IMF Chief Lays Out Agenda for Global Recovery

Posted April 4th, 2012 at 4:30 am (UTC-5)
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The head of the International Monetary Fund is warning world leaders against a false sense of security as the global economy recovers from its hardest winter in a generation.

Speaking in Washington Tuesday, IMF Managing Director Christine Lagarde said she sees welcomes signs of a thaw in the world economy compared to a few months ago, including signs of stabilization in Europe and of stronger growth in the United States.

But, she warned in a speech to the annual meeting of the Associated Press, leaders should not delude themselves that the crisis has passed.

“The recovery is still very fragile. The financial system in Europe is still under heavy strain. Debt is still too high, both public and private. Stubbornly high unemployment is really straining the seams of society. And to add to the list as if it wasn't enough, oil prices are clearly another cloud on the horizon.”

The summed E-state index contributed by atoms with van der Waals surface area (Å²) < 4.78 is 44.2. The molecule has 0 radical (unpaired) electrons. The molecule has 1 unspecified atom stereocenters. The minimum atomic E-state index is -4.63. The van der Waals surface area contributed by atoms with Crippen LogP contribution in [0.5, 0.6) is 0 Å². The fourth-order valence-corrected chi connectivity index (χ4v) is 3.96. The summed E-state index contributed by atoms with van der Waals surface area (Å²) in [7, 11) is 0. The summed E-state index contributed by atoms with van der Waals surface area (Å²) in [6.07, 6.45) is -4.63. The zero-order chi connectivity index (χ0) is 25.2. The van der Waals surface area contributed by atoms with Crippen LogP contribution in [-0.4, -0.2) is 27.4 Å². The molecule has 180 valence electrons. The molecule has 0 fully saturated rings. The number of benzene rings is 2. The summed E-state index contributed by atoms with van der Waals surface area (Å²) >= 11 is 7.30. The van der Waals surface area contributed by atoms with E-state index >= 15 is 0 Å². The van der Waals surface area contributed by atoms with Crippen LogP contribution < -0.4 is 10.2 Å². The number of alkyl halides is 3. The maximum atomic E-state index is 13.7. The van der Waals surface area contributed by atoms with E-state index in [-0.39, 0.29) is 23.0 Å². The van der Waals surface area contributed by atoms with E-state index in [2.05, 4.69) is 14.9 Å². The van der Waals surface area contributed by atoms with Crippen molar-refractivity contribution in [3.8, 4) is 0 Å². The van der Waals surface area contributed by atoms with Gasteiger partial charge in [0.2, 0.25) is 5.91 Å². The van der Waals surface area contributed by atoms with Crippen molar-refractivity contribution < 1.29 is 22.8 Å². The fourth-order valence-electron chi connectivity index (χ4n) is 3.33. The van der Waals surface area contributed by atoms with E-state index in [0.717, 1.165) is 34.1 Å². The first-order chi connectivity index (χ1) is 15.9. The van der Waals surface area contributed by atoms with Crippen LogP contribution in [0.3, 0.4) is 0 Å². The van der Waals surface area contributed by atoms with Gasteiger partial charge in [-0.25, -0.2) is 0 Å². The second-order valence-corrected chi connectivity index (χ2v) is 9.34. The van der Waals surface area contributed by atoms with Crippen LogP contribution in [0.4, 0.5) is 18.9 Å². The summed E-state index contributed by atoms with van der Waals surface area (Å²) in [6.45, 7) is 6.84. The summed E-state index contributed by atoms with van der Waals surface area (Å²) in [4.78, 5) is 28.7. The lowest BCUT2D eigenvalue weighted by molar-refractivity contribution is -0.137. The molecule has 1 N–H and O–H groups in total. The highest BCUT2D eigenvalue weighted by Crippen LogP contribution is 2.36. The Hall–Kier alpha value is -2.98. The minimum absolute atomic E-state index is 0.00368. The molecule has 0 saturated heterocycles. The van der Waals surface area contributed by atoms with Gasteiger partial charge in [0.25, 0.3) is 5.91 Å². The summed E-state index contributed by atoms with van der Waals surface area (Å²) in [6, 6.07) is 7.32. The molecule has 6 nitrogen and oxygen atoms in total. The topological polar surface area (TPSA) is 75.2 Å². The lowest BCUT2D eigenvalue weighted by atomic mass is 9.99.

Lagarde said three main things must be done to keep the world economy on course, beginning with actions to maintain stability and ensure financial calm. She cited European efforts to strengthen their economic firewall as an example.

Secondly, she said, governments must encourage growth, using monetary and fiscal policies to support economic activity wherever possible. She warned that an “undifferentiated rush to austerity” will be self-defeating.

Finally, she said, governments must work to create jobs.

“Because at the moment, as you know, there are over 200 million people who are in search of a job, of which 13 million are in this country alone. And to have seen those young job seekers in pretty much every country,whether in Europe, here or in the Arab Spring countries — Arab Renaissance. Well there is not much renaissance for those who are without a job, who had the training and whose training is totally ill adjusted for the job needs of their respective market. It is particularly needed in those countries where there is hope and nothing to match it.”

Lagarde also noted that the world is becoming more interconnected by the day, meaning that economic disruption in any one country can affect people all around the world.